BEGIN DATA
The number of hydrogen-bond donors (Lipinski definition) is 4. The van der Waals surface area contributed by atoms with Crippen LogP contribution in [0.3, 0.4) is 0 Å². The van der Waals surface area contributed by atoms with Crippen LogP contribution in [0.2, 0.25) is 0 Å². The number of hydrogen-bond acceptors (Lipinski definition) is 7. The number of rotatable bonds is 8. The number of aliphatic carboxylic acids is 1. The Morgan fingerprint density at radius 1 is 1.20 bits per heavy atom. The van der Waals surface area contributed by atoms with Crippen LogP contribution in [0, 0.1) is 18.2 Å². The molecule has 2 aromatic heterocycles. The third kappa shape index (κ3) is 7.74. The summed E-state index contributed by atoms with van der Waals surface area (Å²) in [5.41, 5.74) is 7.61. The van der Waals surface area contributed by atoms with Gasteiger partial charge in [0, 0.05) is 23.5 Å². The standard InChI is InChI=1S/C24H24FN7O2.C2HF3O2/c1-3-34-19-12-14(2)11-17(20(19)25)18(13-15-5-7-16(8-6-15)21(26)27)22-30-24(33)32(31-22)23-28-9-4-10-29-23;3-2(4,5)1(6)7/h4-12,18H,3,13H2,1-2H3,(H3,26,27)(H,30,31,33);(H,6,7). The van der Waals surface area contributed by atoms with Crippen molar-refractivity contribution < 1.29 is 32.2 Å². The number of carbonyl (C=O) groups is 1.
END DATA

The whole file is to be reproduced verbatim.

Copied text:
The number of hydrogen-bond donors (Lipinski definition) is 4. The van der Waals surface area contributed by atoms with Crippen LogP contribution in [0.3, 0.4) is 0 Å². The van der Waals surface area contributed by atoms with Crippen LogP contribution in [0.2, 0.25) is 0 Å². The number of hydrogen-bond acceptors (Lipinski definition) is 7. The number of rotatable bonds is 8. The number of aliphatic carboxylic acids is 1. The Morgan fingerprint density at radius 1 is 1.20 bits per heavy atom. The van der Waals surface area contributed by atoms with Crippen LogP contribution in [0, 0.1) is 18.2 Å². The molecule has 2 aromatic heterocycles. The third kappa shape index (κ3) is 7.74. The summed E-state index contributed by atoms with van der Waals surface area (Å²) in [5.41, 5.74) is 7.61. The van der Waals surface area contributed by atoms with Gasteiger partial charge in [0, 0.05) is 23.5 Å². The standard InChI is InChI=1S/C24H24FN7O2.C2HF3O2/c1-3-34-19-12-14(2)11-17(20(19)25)18(13-15-5-7-16(8-6-15)21(26)27)22-30-24(33)32(31-22)23-28-9-4-10-29-23;3-2(4,5)1(6)7/h4-12,18H,3,13H2,1-2H3,(H3,26,27)(H,30,31,33);(H,6,7). The van der Waals surface area contributed by atoms with Crippen molar-refractivity contribution < 1.29 is 32.2 Å². The number of carbonyl (C=O) groups is 1.